This week we're going to change course a little bit and talk about the concept art of Hegemony Rome, the research and decisions involved, as well as show you how those concepts made it through to the final game. In particular, we're going to focus this time on how we differentiated the various cultural groups that Caesar encountered to help players quickly identify who and where they are fighting.
But to start, concept art, for those that aren't aware, is one of the very first stages in a game, and is done to visually design elements, characters, places, and objects in a game, as well as overall tone, story ideas, and more.
With Hegemony Rome, we already had most of the story laid out for us, as well as, indeed, most of the world! So the biggest factor in creating concept art was doing a lot of research into the various faction groups, and then amalgamating that research into coherent, easily readable designs.
In Rome we have four major faction groups: the Romans, the Gauls, the Germans, and the Britons. The Romans have a wealth of research and original sources for how they dressed, what they wore and ate, as well as many descriptive contemporary sources. The Gauls, Germans and Britons were all a little more difficult. A lot of the research we relied upon for the game came from a few notable sources, one of which is the fantastic Osprey line of books. Other sources included costume history books such as The Costume History by Auguste Racinet, Historic Costume in Pictures published by Braun & Schneider, and What People Wore When edited by Melissa Leventon.
Because of the specific time period of the game, we were forced to work around some of the more obvious design decisions. For example, even though in modern renditions we almost always see Roman Legionnaires in their famous Lorica Segmentata (the metallic armour made in long strips and fastened with leather), that particular type of armour wasn't in common usage in the Roman military until after Caesar's death. So while it makes them a little less recognizable, our Roman Legionnaires are wearing the traditional chain mail armour instead. However, this concept worked the other way, too! A particular example is for the Gauls. They were noted for using lime in their hair and spiking it, making their hair look rough and white, standing on end. You can see the original design for the white spiked hair below. While it was an interesting design, because of modern hair cuts, it ended up looking strangely anachronistic and 'punk'-ish, so we decided to stay to more 'natural' hair cuts and colours.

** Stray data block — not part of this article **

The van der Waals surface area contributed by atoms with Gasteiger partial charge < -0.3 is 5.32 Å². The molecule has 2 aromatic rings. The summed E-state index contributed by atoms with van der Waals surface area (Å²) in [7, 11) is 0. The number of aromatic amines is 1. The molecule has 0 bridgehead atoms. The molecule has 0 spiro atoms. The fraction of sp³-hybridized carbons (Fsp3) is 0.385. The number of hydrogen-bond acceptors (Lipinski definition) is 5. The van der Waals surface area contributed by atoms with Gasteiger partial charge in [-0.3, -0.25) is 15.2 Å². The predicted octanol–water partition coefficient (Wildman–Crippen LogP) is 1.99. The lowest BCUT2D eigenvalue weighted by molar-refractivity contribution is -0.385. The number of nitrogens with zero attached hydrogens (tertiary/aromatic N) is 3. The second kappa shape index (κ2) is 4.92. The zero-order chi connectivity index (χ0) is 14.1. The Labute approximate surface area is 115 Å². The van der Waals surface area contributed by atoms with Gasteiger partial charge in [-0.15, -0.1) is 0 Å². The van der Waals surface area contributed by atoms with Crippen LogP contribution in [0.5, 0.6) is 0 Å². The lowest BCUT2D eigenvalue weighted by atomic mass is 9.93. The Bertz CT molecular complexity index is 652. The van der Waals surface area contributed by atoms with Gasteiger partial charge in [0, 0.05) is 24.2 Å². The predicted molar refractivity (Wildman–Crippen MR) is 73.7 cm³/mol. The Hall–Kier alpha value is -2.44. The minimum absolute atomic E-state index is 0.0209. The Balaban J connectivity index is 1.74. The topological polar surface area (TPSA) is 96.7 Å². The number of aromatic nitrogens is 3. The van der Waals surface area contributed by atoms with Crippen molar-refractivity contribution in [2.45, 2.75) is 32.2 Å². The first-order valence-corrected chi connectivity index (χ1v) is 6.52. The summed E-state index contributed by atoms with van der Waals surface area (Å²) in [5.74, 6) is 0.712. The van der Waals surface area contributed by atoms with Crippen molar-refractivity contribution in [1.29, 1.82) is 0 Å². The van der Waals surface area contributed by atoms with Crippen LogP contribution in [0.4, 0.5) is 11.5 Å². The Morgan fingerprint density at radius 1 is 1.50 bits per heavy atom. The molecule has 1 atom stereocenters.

The number one consideration for designing the different faction units was to make sure each of them were completely distinct from each other. So while in reality the clothing designs between the different 'barbarian' factions likely didn't vary nearly as widely, for game-play purposes they needed to have very distinct features so that they could all be easily told apart on sight. The first consideration was colour. The Romans in our game all wear shades of red/purple, as well as silver (for the chainmail). Blues were chosen for the Britons, oranges and browns for the Germans, and greens for the Gauls. The next major design decision was pinpointing themes for each faction. For the Britons we chose their distinctive blue tattoos/body paint as both a unit indicator and as a design mechanism for their shields. The tattoos were simplified in order to be able to be read more clearly at a greater distance, since much of the game is played in a zoomed out state.
As you can see this also meant that in general the Briton units show a lot more skin, so that their tattoos are more readily seen. This is happily also historically accurate – they were known to even fight naked!
The Gauls, as you can see in the example above (back when we were talking about hair), mostly wear tunics and striped pants, always in shades of green. Though many of the examples of the Gaul's distinctive pants tend to show them in much paler shades, we decided to be a little more lenient on colour, to keep them from looking too much like pajamas. Their shield designs were based on animals – many of which are directly taken from Gallic coins contemporary to the era. We know that they used animals like boars as war totems, so it was an easy leap to make!
The Germans were known for using animal skins and furs, so we kept with that theme, making sure that most of the unit designs were obviously more animal-based. Lots of fur, muted neutral colours are their trade marks. There was not a wealth of information on their designs (beyond some carved log heads found in bogs) so we took the artistic liberty of doing their shields with strong, symmetrical patterns, in order to be clearly distinctive from the more chaotic Britons and the symbolism of the Gauls. Again, one of the most important design functions was to clearly delineate between faction groups.
Once you have a wealth of designs, however, the question becomes what to do with them! Most of them are obvious. Unit designs are turned into 3d models to be used in the game, character designs for cutscenes, shields for faction symbols and flag textures.
Some concept art, however, ends up in the waste bin for various reasons. Below you can see some bucket designs that were completed based on research into the material cultures of the various Gallic and Germanic tribes. Unfortunately, these were ultimately scrapped because they were too complex for items you'd only really see from far away.
What doesn't get represented in a 3d way, however, often ends up being shown in more 2d promotional art for the game, which is a topic we'll delve further into, during the weeks to come!
Look forward to next week!
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